Former farming minister George Eustice has said there is 'no guarantee' that the forthcoming Agriculture Bill will become law amid continued Brexit uncertainty.
The MP for Camborne and Redruth, who resigned as Defra minister last month, said the bill containing plans for agriculture policy outside the EU is under 'genuine threat'.
The bill aims to provide a range of enabling powers to ensure “stability” for farmers as the UK exits from the EU’s Common Agricultural Policy (CAP).
First published in September 2018, it sets out how farmers and land managers will in future be paid for “public goods”, such as better air and water quality and improved soil health.
The bill is currently awaiting a date for the report stage in the House of Commons after passing the committee stage in November last year.
However, speaking to James Somerville-Meikle from the Countryside Alliance, Mr Eustice said that “there is a genuine threat that we will lose Brexit altogether” and therefore future policies on agriculture and fishing may be “for the birds.”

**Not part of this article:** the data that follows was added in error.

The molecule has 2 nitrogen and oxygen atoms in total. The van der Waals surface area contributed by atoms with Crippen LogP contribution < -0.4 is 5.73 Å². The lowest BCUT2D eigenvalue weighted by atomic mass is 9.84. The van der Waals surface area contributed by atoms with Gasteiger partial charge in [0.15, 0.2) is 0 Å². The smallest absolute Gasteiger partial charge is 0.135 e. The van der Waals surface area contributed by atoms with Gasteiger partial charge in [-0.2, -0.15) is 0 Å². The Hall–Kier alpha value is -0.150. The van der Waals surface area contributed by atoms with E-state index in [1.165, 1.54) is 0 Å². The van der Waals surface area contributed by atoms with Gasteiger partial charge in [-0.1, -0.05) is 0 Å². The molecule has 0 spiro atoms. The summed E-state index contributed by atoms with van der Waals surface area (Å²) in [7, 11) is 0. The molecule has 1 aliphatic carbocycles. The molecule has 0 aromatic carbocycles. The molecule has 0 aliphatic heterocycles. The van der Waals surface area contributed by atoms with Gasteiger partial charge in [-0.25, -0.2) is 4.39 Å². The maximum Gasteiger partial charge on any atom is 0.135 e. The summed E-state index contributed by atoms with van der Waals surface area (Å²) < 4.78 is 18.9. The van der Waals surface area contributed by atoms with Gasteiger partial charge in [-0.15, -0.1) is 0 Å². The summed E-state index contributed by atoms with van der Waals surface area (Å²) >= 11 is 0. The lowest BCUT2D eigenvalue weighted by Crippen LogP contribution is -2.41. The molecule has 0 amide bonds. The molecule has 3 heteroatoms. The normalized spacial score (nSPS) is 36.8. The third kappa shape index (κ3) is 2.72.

He called for the UK to re-join the European Free Trade Association and maintain close regulatory alignment with the EU to try and gain consensus in parliament.
Mr Eustice served in Defra from 2013 until he resigned last month to help build a consensus in Parliament on how to leave the EU. He said he is determined to find a “final settlement” on this “horrendous dispute that has been raging for three years.”
“The last three years of my life have been dedicated to crafting new Bills on fisheries and agriculture… I feel desperately sad that all of that work is in danger now of being lost altogether”, he said.
Meanwhile, farming leaders have welcomed a bill in parliament which, if approved by the Lords, would enshrine in law that the UK must ask the EU for a long Brexit extension.
The European Union (withdrawal) (no 5) bill, tabled by Labour’s Yvette Cooper and the Conservative's Oliver Letwin, passed through the House of Commons by a margin of one earlier this week.
If the bill is passed through the House of Lords, at the earliest to be expected by Monday 8 April, it would effectively rule out a no-deal Brexit.